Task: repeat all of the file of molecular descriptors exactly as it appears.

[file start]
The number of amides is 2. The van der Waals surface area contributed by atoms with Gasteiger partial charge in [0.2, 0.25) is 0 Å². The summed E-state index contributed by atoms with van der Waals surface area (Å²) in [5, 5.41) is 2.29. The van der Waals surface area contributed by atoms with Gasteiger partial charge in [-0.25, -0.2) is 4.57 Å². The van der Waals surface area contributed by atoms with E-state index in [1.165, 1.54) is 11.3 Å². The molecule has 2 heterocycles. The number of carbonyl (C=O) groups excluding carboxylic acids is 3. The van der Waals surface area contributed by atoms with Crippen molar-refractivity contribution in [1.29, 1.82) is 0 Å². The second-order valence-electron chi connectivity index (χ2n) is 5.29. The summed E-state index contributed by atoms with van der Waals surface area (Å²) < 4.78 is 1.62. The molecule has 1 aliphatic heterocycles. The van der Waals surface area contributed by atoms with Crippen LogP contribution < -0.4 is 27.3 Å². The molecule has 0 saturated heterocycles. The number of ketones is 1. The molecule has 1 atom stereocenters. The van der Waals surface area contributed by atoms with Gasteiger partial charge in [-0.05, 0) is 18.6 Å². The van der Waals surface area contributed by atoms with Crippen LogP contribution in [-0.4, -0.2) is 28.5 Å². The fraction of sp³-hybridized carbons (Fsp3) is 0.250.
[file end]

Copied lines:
The number of amides is 2. The van der Waals surface area contributed by atoms with Gasteiger partial charge in [0.2, 0.25) is 0 Å². The summed E-state index contributed by atoms with van der Waals surface area (Å²) in [5, 5.41) is 2.29. The van der Waals surface area contributed by atoms with Gasteiger partial charge in [-0.25, -0.2) is 4.57 Å². The van der Waals surface area contributed by atoms with E-state index in [1.165, 1.54) is 11.3 Å². The molecule has 2 heterocycles. The number of carbonyl (C=O) groups excluding carboxylic acids is 3. The van der Waals surface area contributed by atoms with Crippen molar-refractivity contribution in [1.29, 1.82) is 0 Å². The second-order valence-electron chi connectivity index (χ2n) is 5.29. The summed E-state index contributed by atoms with van der Waals surface area (Å²) < 4.78 is 1.62. The molecule has 1 aliphatic heterocycles. The van der Waals surface area contributed by atoms with Crippen LogP contribution < -0.4 is 27.3 Å². The molecule has 0 saturated heterocycles. The number of ketones is 1. The molecule has 1 atom stereocenters. The van der Waals surface area contributed by atoms with Gasteiger partial charge in [-0.05, 0) is 18.6 Å². The van der Waals surface area contributed by atoms with Crippen LogP contribution in [-0.4, -0.2) is 28.5 Å². The fraction of sp³-hybridized carbons (Fsp3) is 0.250.